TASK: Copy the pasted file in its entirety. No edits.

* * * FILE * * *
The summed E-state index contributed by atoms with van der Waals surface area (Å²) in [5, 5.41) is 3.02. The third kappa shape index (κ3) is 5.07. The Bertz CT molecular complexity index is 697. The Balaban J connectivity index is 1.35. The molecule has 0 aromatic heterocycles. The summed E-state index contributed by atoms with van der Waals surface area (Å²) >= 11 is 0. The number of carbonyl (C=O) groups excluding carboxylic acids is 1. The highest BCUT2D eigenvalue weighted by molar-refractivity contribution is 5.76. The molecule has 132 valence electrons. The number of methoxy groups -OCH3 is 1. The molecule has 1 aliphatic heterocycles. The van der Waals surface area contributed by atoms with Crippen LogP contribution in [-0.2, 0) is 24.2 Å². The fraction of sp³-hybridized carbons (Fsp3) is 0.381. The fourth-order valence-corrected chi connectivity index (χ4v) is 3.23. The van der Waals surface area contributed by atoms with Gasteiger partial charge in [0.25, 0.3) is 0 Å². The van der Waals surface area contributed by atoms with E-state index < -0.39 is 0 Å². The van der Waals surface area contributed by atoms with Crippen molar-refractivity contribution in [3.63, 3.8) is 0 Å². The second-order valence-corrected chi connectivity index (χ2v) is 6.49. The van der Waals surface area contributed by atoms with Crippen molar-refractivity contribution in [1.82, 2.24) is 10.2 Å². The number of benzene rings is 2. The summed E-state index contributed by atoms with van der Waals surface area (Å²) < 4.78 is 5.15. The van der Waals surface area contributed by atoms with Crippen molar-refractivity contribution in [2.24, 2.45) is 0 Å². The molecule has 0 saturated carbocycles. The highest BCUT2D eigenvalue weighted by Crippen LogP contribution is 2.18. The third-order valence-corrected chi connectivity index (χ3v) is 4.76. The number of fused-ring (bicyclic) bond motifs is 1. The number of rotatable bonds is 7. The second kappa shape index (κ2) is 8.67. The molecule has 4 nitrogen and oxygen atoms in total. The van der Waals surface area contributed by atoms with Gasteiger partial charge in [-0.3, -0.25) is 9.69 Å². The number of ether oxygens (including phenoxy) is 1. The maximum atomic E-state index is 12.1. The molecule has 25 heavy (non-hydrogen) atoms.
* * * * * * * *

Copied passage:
The summed E-state index contributed by atoms with van der Waals surface area (Å²) in [5, 5.41) is 3.02. The third kappa shape index (κ3) is 5.07. The Bertz CT molecular complexity index is 697. The Balaban J connectivity index is 1.35. The molecule has 0 aromatic heterocycles. The summed E-state index contributed by atoms with van der Waals surface area (Å²) >= 11 is 0. The number of carbonyl (C=O) groups excluding carboxylic acids is 1. The highest BCUT2D eigenvalue weighted by molar-refractivity contribution is 5.76. The molecule has 132 valence electrons. The number of methoxy groups -OCH3 is 1. The molecule has 1 aliphatic heterocycles. The van der Waals surface area contributed by atoms with Crippen LogP contribution in [-0.2, 0) is 24.2 Å². The fraction of sp³-hybridized carbons (Fsp3) is 0.381. The fourth-order valence-corrected chi connectivity index (χ4v) is 3.23. The van der Waals surface area contributed by atoms with Gasteiger partial charge in [0.25, 0.3) is 0 Å². The van der Waals surface area contributed by atoms with E-state index < -0.39 is 0 Å². The van der Waals surface area contributed by atoms with Crippen molar-refractivity contribution in [3.63, 3.8) is 0 Å². The second-order valence-corrected chi connectivity index (χ2v) is 6.49. The van der Waals surface area contributed by atoms with Crippen molar-refractivity contribution in [1.82, 2.24) is 10.2 Å². The number of benzene rings is 2. The summed E-state index contributed by atoms with van der Waals surface area (Å²) < 4.78 is 5.15. The van der Waals surface area contributed by atoms with Crippen molar-refractivity contribution in [2.24, 2.45) is 0 Å². The molecule has 0 saturated carbocycles. The highest BCUT2D eigenvalue weighted by Crippen LogP contribution is 2.18. The third-order valence-corrected chi connectivity index (χ3v) is 4.76. The number of fused-ring (bicyclic) bond motifs is 1. The number of rotatable bonds is 7. The second kappa shape index (κ2) is 8.67. The molecule has 4 nitrogen and oxygen atoms in total. The van der Waals surface area contributed by atoms with Gasteiger partial charge in [-0.3, -0.25) is 9.69 Å². The number of ether oxygens (including phenoxy) is 1. The maximum atomic E-state index is 12.1. The molecule has 25 heavy (non-hydrogen) atoms.